Take in the physics of it and skiing is a simple negotiation with gravity: it has to be defied on the way up the mountain and exploited on the way down.
For the going up component, there are two options – climb under your own steam or catch a ride on a ski lift of one variety or another. Leaving aside teleporting, the helicopter has to be the fastest and most versatile ski lift of all.
Apart from providing the most spectacular of ascents, it gives unmatched flexibility in the locations and aspects for the descent.
"Skiing is kind of like farming," says Andy Cole, a guide for Southern Lakes Heliski in New Zealand's South Island, "when you get fresh snow, you harvest it. The bigger the farm, the better the harvest."
He isn't over-selling it. Southern Lakes has access to more than 700 designated runs on 16 different mountain ranges in New Zealand's Southern Alps, including glacial country and peaks up to 2585 metres.
Andy's first job for the day is to do the pick-ups around Wanaka; collect what turns out to be a van full of eager skiers and snowboarders from near (a young couple from Nelson on the South Island, he a physio, she a vet) and far (a Japanese snowboarder who has had this on his list for years) and all parts in between.
The destination, chosen for snow cover and the likely wind and weather, is the slopes above Minaret Station; a high country sheep, deer and cattle run rising up from the shores of Lake Wanaka.
The first group are packed into the helicopter and taken to their new reality, from lakeside car park to snowy mountain peak.
The rest of us pile into a speed boat and are taken across the lake to the staging area at the station, boarding the helicopter when it returns from its first drop. Lifting up from the lake in this scenic bubble is like being on a massive camera boom, the landscape transforming on the rise, from lakes and pastures to snowy ridges and mountain peaks.
All of a sudden, the helicopter delivers us to a perch near one of those peaks. We step out, crouch beside it until the guide has unloaded skis and boards, then give the pilot the thumbs-up to lift the machine away, the beating fury of the rotors fading into the distance, replaced by the silence of the snow and the immediate isolation.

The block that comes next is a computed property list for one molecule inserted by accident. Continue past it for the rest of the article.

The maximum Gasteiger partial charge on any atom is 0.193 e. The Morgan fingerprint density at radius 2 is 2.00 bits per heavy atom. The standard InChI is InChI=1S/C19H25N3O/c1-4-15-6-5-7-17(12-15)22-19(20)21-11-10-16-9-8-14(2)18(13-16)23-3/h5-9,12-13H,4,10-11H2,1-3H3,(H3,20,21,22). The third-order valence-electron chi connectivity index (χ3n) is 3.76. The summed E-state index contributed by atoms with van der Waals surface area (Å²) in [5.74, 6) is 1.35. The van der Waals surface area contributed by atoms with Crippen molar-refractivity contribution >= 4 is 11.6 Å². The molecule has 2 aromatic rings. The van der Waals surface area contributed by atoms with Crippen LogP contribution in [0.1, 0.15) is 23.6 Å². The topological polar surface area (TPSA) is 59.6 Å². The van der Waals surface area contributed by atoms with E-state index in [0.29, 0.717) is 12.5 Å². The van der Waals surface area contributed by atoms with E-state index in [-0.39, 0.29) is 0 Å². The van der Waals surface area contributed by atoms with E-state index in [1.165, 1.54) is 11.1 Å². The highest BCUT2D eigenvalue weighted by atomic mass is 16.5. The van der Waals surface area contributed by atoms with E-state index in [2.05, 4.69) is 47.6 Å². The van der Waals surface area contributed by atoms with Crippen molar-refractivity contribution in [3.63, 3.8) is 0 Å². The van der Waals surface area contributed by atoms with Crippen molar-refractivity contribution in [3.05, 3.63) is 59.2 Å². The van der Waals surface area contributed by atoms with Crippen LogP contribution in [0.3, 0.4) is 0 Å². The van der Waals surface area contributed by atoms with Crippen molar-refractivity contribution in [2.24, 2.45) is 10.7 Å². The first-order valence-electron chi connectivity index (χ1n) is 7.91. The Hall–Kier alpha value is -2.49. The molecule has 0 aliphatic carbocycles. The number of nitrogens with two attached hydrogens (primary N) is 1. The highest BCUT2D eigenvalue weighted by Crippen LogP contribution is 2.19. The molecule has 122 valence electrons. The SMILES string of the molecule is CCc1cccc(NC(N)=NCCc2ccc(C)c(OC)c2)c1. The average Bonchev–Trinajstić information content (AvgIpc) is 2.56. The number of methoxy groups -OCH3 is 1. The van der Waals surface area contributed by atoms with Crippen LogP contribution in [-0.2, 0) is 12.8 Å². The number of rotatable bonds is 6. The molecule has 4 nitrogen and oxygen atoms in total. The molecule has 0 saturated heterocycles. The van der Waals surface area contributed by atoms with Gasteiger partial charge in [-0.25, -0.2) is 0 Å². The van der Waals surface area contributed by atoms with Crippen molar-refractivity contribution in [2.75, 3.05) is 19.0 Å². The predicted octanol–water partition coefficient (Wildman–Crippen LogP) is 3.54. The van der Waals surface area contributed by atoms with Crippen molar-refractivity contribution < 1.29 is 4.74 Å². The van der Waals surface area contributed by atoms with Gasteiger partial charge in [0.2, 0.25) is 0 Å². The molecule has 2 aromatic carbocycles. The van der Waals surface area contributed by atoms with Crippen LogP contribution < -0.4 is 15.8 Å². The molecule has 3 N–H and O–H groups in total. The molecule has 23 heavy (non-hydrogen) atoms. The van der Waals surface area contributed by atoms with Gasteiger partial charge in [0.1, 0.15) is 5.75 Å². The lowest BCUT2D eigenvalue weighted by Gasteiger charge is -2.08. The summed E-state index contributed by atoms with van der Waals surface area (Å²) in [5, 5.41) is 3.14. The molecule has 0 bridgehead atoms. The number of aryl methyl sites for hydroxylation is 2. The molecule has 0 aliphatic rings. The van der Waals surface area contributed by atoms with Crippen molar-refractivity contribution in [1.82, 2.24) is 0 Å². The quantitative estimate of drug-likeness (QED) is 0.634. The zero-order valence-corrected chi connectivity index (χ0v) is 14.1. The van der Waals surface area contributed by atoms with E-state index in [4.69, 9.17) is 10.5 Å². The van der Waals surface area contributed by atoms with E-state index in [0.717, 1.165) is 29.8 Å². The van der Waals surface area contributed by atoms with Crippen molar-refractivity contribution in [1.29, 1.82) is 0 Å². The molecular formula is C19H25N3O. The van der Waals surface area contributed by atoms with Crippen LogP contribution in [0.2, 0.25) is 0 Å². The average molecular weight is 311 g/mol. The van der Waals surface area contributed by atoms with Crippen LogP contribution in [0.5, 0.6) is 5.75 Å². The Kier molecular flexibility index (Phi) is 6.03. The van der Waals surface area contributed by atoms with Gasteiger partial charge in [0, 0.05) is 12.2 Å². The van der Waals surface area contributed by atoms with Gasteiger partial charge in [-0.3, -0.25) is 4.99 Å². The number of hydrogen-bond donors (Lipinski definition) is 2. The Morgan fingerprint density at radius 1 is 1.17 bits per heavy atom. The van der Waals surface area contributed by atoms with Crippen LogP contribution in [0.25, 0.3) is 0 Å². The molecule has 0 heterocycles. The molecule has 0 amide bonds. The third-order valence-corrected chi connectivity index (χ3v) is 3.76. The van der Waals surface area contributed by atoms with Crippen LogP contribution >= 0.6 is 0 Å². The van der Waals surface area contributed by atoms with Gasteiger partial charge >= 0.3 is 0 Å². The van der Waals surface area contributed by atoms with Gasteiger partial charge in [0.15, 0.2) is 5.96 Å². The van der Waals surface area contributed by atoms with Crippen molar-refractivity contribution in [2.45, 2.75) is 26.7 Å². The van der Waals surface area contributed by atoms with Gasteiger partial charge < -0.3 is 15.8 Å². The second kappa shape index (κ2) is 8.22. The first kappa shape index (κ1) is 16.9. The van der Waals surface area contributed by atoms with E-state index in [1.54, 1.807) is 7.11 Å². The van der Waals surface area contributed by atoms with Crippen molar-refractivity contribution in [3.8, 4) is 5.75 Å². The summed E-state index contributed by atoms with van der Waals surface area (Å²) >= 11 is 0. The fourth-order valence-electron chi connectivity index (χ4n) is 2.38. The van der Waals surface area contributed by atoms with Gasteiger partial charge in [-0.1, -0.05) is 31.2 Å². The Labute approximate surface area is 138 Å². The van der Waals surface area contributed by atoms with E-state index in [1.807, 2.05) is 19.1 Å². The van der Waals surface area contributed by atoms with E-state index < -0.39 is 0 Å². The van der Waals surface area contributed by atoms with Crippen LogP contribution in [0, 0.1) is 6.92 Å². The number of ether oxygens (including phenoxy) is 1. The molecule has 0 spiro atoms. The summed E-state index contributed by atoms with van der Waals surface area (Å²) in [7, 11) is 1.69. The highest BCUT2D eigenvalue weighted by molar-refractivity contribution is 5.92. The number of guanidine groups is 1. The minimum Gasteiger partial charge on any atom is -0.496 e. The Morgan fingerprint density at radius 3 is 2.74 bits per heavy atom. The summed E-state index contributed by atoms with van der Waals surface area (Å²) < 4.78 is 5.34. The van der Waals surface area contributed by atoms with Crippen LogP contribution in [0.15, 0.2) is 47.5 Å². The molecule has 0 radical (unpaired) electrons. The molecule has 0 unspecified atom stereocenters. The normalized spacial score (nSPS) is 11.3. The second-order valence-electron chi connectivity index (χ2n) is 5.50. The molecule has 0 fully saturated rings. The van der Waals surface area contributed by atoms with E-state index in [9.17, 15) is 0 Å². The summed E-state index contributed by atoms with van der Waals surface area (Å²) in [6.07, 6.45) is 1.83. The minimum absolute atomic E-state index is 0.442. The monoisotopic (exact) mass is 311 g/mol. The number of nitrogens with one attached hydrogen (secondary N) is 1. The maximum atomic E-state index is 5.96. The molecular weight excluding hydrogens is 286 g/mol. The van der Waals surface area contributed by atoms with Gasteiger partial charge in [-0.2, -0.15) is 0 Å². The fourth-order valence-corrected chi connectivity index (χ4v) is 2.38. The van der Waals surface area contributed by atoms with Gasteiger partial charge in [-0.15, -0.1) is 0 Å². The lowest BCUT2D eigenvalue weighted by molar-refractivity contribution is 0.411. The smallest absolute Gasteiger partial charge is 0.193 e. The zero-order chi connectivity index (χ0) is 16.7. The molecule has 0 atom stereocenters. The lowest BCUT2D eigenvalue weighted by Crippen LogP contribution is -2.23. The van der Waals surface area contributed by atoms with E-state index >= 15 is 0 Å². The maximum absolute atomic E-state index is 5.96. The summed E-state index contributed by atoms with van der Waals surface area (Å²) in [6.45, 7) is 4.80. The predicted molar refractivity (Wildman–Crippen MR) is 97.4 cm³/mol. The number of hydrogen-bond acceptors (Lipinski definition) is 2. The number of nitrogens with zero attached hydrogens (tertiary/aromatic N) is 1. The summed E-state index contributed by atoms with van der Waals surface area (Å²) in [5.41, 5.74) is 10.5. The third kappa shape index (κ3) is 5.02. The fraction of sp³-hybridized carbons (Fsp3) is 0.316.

I don't know who named the runs we skied, but it isn't hard to pin down their taste and timing, nor their disregard for gravity. First-up is ET and it is extra-terrestrial in its own way, a massive open slope with light powder snow covering its ridges and gullies, running all the way to a creek in the valley way below.
We pull up on a shoulder above that creek, pile back into the machine and are deposited on a ridge-top to next ski Jabberwocky. It is a no-nonsense run, despite the name, with the same kind of terrain and snow quality as ET.
All the four different groups gather for lunch at the top of Jabberwocky – drinks, soup, rolls, salads and sweets – spread on a table made of snow with views stretching all the way to Mount Aspiring, the Matterhorn of the south, standing tall in the distance.
The guides gather to talk logistics for the afternoon – we could ski Dr Who, but Out There comes next and we finish the day with another run on Jabberwocky, leaving in the helicopter as we came, but this time plunging down the valley back to the lake.
There are three parts to a heli-ski day – the helicopter ride, the immersion in the remote mountains and the skiing itself. I'm not sure which of the parts I favour the most, but the sum of them makes for a wonderful harvest, as Andy Cole would say.
Air New Zealand, Qantas, Jetstar and Virgin Australia all have direct flights from Australia to Queenstown. Wanaka is about an hour's drive from Queenstown.
The Edgewater, on Wanaka's Lakefront, has a mix of rooms including self-contained suites from $NZ349 in peak winter season. See edgewater.co.nz
Southern Lakes Heliski operates from Wanaka and Queenstown. A heli-ski day, including transfers, safety equipment, guided skiing and lunch starts at $NZ975. See heliskinz.com
Jim Darby was a guest of Southern Lakes Heliski and Lake Wanaka Tourism, see lakewanaka.co.nz